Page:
Nato states have signed an agreement with Macedonia, clearing the way for the Balkan nation to become the military alliance’s 30th member.
Each Nato member will now need to ratify the accession protocol.
Last month the Greek parliament backed a deal ending a 27-year row over its northern neighbour’s name.
They approved the name Republic of North Macedonia. Greece had blocked Macedonia’s membership saying the name implied territorial ambitions.
The Greek region of Macedonia includes the country’s second city Thessaloniki. Greek lawmakers approved the deal despite widespread opposition from the public.
Macedonia’s Foreign Minister Nikola Dimitrov said the country would change its name “in a matter of days” following the signing of the accession protocol.
“This wasn’t inevitable – this wasn’t even very likely to happen,” he said, praising the political leaders on both sides who proved “the impossible is actually doable”.
“This is a family that strives to make our world more peaceful and a better place. This is a journey that has made us more mature… we have proven that we can assume our responsibility, face a problem, and resolve those problems,” he said.
“In a matter of days, we’ll resolve the last remaining dispute we have with any of our neighbours.”
The prolonged dispute meant that until now Greece also frustrated Macedonia’s drive to join the European Union.
What happens next?
Nato Secretary General Jens Stoltenberg said the signing was “a historic day”.
It is not quite the final hurdle – but the long journey to becoming North Macedonia has definitely entered the home straight, BBC Balkans correspondent Guy De Launey reports.
Nato membership is the first significant prize for the Macedonian government, our correspondent adds.
Macedonia would have reached this point a decade ago – but Greece had blocked its membership.
Now Greece is set to become the first country to ratify the accession protocol. That is likely to happen this week, our correspondent adds.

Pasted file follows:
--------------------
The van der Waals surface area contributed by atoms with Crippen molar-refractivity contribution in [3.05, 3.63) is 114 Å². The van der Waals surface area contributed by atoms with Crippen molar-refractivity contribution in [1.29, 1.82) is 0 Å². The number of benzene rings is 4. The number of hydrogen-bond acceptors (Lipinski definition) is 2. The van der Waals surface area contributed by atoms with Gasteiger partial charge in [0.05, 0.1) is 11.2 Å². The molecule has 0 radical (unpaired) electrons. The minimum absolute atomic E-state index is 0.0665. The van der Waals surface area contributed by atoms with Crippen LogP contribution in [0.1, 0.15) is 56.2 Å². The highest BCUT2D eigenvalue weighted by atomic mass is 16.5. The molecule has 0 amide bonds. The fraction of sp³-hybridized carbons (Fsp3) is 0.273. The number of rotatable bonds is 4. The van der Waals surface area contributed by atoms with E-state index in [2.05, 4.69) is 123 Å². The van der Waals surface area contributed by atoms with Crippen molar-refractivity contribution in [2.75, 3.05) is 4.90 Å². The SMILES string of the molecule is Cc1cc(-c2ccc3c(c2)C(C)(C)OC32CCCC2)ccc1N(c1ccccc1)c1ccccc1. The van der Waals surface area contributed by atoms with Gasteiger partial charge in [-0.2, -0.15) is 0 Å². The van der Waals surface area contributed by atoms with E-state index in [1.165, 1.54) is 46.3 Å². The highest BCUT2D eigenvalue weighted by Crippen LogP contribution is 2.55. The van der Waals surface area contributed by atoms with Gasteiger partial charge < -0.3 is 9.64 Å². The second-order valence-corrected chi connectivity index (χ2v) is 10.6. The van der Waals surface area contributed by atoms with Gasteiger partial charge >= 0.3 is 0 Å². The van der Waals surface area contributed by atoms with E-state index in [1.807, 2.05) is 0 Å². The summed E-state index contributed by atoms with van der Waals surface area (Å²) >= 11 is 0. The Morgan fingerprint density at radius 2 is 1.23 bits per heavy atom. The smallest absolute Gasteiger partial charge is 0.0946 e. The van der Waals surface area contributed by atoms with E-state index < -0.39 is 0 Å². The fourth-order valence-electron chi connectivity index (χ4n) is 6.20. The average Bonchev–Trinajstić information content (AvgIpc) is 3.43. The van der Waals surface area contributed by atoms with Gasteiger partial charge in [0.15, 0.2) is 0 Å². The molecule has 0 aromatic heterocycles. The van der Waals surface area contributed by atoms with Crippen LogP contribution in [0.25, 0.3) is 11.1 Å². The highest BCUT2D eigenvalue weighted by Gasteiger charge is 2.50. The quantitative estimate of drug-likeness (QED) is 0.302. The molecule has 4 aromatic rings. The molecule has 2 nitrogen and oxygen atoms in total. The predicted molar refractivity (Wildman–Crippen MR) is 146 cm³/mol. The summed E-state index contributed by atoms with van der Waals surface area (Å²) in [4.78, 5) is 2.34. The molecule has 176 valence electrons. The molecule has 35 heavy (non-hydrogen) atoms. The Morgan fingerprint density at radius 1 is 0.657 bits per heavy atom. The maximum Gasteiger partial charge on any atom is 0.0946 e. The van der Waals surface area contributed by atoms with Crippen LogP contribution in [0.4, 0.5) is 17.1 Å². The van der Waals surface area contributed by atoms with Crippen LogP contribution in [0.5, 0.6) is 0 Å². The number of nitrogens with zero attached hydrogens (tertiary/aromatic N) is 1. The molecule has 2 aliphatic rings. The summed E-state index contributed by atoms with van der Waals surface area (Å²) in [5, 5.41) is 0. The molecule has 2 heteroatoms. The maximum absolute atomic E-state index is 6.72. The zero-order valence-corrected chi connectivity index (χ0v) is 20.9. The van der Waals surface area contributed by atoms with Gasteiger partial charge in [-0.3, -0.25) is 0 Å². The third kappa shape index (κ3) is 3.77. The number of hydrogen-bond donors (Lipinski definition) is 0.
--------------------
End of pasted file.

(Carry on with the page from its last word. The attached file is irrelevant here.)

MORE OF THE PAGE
Then Macedonia will inform the United Nations and other institutions about its new name.
Why is the deal so divisive?
The row has run deep in both countries since Macedonia became a new nation after the collapse of Yugoslavia in 1991.
Many Greeks were enraged that their northern neighbour – a Slavic country – had adopted a Hellenic name that dates back to antiquity.
The Greek region, which includes the birthplace of Alexander the Great, is considered an intrinsic part of Greek heritage.
At the UN, its neighbour became known simply as Fyrom, an acronym for the Former Yugoslav Republic of Macedonia, and attempts to resolve the matter foundered for decades.
What is in the deal?
The deal was signed last June by the two countries’ prime ministers.
It means that Macedonia will now become the Republic of North Macedonia, or North Macedonia for short.
Macedonia has already ratified the agreement and will inform the United Nations that the accord has been reached.
Aside from the name change, the deal carries assurances that there will be no attempt to appropriate the other country’s territory.
Within a month, a commission will be set up to look at the two countries’ history books, to ensure there is an objective interpretation of the past.